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Five Reasons to Remember these Play-Offs

NHL: Stanley Cup Playoffs-Ottawa Senators at Pittsburgh Penguins
Heartbreak.
Don Wright-USA TODAY Sports

This particular article went through several re-writes because it’s challenging to put into words what I’m feeling right now. I suspect it’s hard for many of you, as Sens fans, to articulate what you’re feeling right now. For me, at least, it’s a strange combination of disappointment and pride. Yes, this was heart-wrenching loss in every sense of the word. Yes, I desperately wanted to see Erik Karlsson lift the Stanley Cup over his head. Yes, I wanted to sit in the arena for a Stanley Cup finals game and just feel the atmosphere. There is a lot of disappointment and wondering what could have been.

At the same time, I’m also left with a great sense of pride and fulfillment. It’s a terrible cliche to say that one should always savour the journey, not the destination, but it feels like one of those times when the saying is most true. This run was so unexpected, the performances so remarkable, that it’s hard to stay too upset for too long. We’re left with six weeks of almost uniformly great memories.

Eventually we’ll pull together a season recap and postmortem here at Silver Seven Sens. We’ll pick through the roster choices facing the Sens as they enter the off-season, and we’ll wonder about the future and mourn the missed opportunity. There’s going to be lots to talk about. But for now, it’s worth remembering this run.

Thus, I give you my five personal reasons I’ll most remember these play-offs:

5. The Rise of Fredrik Claesson

If you’ve been reading my writing over the last twelve months, you’ll notice that I’ve completely changed my tune about Claesson. It’s not that I thought Claesson was completely terrible in his intermittent call-ups, but I just wasn’t convinced there was the making of an NHL player in there. Over the course of the season, Claesson gradually won me over and, it seems, he’s slowly won Guy Boucher over as well. In last night’s game, Claesson played almost 24 minutes, easily the most of his NHL career. The team as a whole showed growth, but Claesson to me best represented what so much of the run was about: an underrated, lesser known player making the most of an opportunity presented to him. I hope he’s playing in the nation’s capital for years to come.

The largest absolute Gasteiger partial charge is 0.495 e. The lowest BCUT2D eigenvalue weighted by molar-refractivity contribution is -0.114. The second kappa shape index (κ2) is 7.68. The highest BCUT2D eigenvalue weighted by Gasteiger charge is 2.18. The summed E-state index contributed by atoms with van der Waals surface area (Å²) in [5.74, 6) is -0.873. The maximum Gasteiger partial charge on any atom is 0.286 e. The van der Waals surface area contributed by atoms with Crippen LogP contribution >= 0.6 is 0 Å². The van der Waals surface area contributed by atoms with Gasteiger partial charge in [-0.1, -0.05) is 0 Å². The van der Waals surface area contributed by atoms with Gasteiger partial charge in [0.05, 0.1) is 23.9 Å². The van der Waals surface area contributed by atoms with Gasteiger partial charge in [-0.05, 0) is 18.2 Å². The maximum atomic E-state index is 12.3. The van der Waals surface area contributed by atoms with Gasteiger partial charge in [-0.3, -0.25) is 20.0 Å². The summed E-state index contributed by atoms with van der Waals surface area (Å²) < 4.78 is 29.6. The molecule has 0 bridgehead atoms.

4. The Greatest Goal in Ottawa Senators Play-off History

It wasn’t the most meaningful goal in Sens play-off history, but I’m not certain I’ll see a prettier goal in the play-offs in my lifetime. Everything about it is just perfect:

3. The Legend of Jean-Gabriel Pageau

Jean-Gabriel Pageau had something of a disappointing regular season; the 12 goals and 33 points he scored in 2016-17 were down from the 19 goals and 43 points of the year before. Maybe it was his newfound role as the team’s primary checking centre, maybe it was a lack of playing time with the team’s more offensively inclined-wingers, but when the play-offs started not many expected Pageau to lead the team in goal scoring. Instead, the young speedster laid his claim as the Sens’ number 2 centre and cemented his legend as one of the all-time great play-off performers in this team’s history with this magic:

2. The Resiliency of this Team

Sometimes there is truth in cliches: great teams are resilient, they find ways to overcome adversity. This edition of the Senators was faced with incredible amounts of adversity, both on and off the ice. Nicholle Anderson’s battle with cancer could never have been far from Craig’s mind. Clarke MacArthur’s miraculous return to the line-up after it appeared he might never play again. Erik Karlsson playing through a broken foot. The perseverance necessary to come back and tie so many games late, to win so many tight games in overtime. It will be tempting to call that collection of comebacks luck but I won’t remember it that way; I’ll remember a team that really had me believing in their ability to come together as a group.

1. Erik Karlsson

There isn’t much to be said that hasn’t already been said better than I can write it out here but it bears repeating: Erik Karlsson is a joy to watch and we should all be thankful as Sens fans that we got to see him work his magic for such an extended period of time against such incredible pressure. Yes, it was gratifying to see the broader hockey world finally, finally recognize the captain for what he is. But as Sens fans, we’ve known this for a long time. This run, more than anything else, was about Erik Karlsson. None of this happens without him. Long live the Captain.